Monday, September 7, 2015

Everyone's Smart

Well, I've successfully survived one week and two days with my kids!

Some of them are going to keep me on my toes, but I think I have a pretty good class (Even the toe keepers!)! :)

Each year, I always work  to build a classroom community/family (you can see how I do it through Responsive Classroom), and this year, I added in something that I learned from my Learn Like a Pirate book study.

Paul calls it Marble Theory, a way to show how everyone is smart, but we did it with base ten rods in my room (because I had enough for everyone, and they were already prepackaged in sets!)

Before we started, I had the kids brainstorm a list of things they could be 'smart' about.
Then, I passed our four cups, and a bag of 20 base ten rods to every student.

They needed to write two things they felt really 'smart' about, and two things they didn't feel as 'smart' about.

I showed them how to divided up their base tens blocks-more blocks go into the ones they are 'smart' about, with less blocks going into the 'not as smart' cups.
Once everyone had picked their things and divided up their rods, we took a gallery walk around the room, to see what they had. (And it was one of the quietest gallery walks ever! :)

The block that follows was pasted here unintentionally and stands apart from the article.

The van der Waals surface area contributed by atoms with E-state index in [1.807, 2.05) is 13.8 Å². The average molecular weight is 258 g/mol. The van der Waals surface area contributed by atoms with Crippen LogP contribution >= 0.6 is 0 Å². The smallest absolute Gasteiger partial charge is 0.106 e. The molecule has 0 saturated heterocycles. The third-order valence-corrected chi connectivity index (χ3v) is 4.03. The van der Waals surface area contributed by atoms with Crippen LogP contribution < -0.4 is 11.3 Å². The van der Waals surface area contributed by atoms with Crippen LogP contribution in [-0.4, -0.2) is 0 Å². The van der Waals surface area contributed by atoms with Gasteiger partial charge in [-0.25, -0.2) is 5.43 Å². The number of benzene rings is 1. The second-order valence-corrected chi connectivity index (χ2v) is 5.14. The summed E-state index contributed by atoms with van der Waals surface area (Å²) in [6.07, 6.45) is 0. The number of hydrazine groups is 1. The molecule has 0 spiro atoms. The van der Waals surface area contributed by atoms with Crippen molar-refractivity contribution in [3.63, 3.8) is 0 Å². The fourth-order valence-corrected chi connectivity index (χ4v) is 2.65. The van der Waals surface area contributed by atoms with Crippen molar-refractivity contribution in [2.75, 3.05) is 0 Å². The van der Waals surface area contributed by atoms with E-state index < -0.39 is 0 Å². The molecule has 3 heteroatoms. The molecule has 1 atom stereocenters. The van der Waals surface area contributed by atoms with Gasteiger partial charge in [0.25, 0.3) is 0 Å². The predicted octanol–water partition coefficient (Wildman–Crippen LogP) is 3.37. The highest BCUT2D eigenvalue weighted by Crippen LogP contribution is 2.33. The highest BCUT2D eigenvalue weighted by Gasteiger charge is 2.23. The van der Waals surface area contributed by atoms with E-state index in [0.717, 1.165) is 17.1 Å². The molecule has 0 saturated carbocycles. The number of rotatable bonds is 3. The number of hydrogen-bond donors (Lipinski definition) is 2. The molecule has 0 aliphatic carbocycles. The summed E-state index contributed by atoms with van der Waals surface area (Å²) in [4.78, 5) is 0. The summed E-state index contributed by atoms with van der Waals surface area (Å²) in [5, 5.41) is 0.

Then, I had them come back and write the same thing for their cups (Reading & Writing, Math, Science, Social Studies) and had them reallocate their rods.

We took another gallery walk (another super quiet one!) to see our results.

After we had cleaned up, we talked about how different people have different levels of 'smarts' for everything that we do-but that we all had the same amount of smarts to start with.

We said it together a few times-we're all the same amount of smart-just in different ways. This led into my 'easy' discussion, how we don't use that words, because what one person finds easy, another one may find hard. That's because their 'smarts' are in a different area.

This then led into a discussion about even though it is hard, we need to keep trying and persevere, and change our mindset, and led to use starting this chart (which I pinned from Runde's Room, but came from Fieldcrest Elementary - please pin it from the source if you are going to pin it)
We're not quite done with the chart-we ran out of time-but we'll continue to work on it and it will be posted in our room to refer to.

So far, so good! I think the kids definitely enjoyed it, and hopefully we did an activity that I can refer back to all year long when we forget that we're all the same amount of smart.

Smiles and Sunshine,

1 comment:

  1. I love this!! I am SO doing this! Thanks for being so awesome and sharing!!


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